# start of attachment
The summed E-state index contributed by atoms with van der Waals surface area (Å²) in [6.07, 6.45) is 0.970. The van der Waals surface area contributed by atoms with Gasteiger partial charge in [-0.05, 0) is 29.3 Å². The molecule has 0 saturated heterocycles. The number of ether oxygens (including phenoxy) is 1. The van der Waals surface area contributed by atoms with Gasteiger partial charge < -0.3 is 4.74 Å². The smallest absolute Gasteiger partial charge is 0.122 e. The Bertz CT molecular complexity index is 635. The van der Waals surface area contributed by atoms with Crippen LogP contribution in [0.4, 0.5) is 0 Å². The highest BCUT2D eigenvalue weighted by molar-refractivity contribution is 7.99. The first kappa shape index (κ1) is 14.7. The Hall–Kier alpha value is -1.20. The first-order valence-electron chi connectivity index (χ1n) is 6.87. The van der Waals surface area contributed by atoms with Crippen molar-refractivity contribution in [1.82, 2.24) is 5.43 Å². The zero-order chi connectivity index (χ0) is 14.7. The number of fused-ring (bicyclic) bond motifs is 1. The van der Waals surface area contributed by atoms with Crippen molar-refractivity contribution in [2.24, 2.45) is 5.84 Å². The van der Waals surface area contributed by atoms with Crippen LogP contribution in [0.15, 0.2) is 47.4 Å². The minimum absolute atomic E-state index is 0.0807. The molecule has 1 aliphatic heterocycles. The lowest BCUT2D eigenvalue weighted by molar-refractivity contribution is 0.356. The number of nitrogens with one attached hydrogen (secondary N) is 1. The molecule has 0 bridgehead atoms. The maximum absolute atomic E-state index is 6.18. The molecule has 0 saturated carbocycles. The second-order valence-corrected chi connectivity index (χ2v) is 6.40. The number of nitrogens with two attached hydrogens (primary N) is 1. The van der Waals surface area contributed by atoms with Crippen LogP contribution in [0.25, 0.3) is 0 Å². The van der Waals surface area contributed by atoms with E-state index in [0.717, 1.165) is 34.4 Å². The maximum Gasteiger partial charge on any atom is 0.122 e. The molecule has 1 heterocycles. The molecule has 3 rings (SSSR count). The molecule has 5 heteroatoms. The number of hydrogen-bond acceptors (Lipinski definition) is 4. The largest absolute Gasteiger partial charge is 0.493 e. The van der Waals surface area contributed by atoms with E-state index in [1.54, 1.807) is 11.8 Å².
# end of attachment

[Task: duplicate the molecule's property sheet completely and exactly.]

The summed E-state index contributed by atoms with van der Waals surface area (Å²) in [6.07, 6.45) is 0.970. The van der Waals surface area contributed by atoms with Gasteiger partial charge in [-0.05, 0) is 29.3 Å². The molecule has 0 saturated heterocycles. The number of ether oxygens (including phenoxy) is 1. The van der Waals surface area contributed by atoms with Gasteiger partial charge < -0.3 is 4.74 Å². The smallest absolute Gasteiger partial charge is 0.122 e. The Bertz CT molecular complexity index is 635. The van der Waals surface area contributed by atoms with Crippen LogP contribution in [0.4, 0.5) is 0 Å². The highest BCUT2D eigenvalue weighted by molar-refractivity contribution is 7.99. The first kappa shape index (κ1) is 14.7. The Hall–Kier alpha value is -1.20. The first-order valence-electron chi connectivity index (χ1n) is 6.87. The van der Waals surface area contributed by atoms with Crippen molar-refractivity contribution in [1.82, 2.24) is 5.43 Å². The zero-order chi connectivity index (χ0) is 14.7. The number of fused-ring (bicyclic) bond motifs is 1. The van der Waals surface area contributed by atoms with Crippen molar-refractivity contribution in [2.24, 2.45) is 5.84 Å². The van der Waals surface area contributed by atoms with Crippen LogP contribution in [0.15, 0.2) is 47.4 Å². The minimum absolute atomic E-state index is 0.0807. The molecule has 1 aliphatic heterocycles. The lowest BCUT2D eigenvalue weighted by molar-refractivity contribution is 0.356. The number of nitrogens with one attached hydrogen (secondary N) is 1. The molecule has 0 bridgehead atoms. The maximum absolute atomic E-state index is 6.18. The molecule has 0 saturated carbocycles. The second-order valence-corrected chi connectivity index (χ2v) is 6.40. The number of nitrogens with two attached hydrogens (primary N) is 1. The van der Waals surface area contributed by atoms with Crippen LogP contribution in [0.25, 0.3) is 0 Å². The van der Waals surface area contributed by atoms with E-state index in [0.717, 1.165) is 34.4 Å². The maximum Gasteiger partial charge on any atom is 0.122 e. The molecule has 1 heterocycles. The molecule has 3 rings (SSSR count). The molecule has 5 heteroatoms. The number of hydrogen-bond acceptors (Lipinski definition) is 4. The largest absolute Gasteiger partial charge is 0.493 e. The van der Waals surface area contributed by atoms with E-state index in [1.54, 1.807) is 11.8 Å².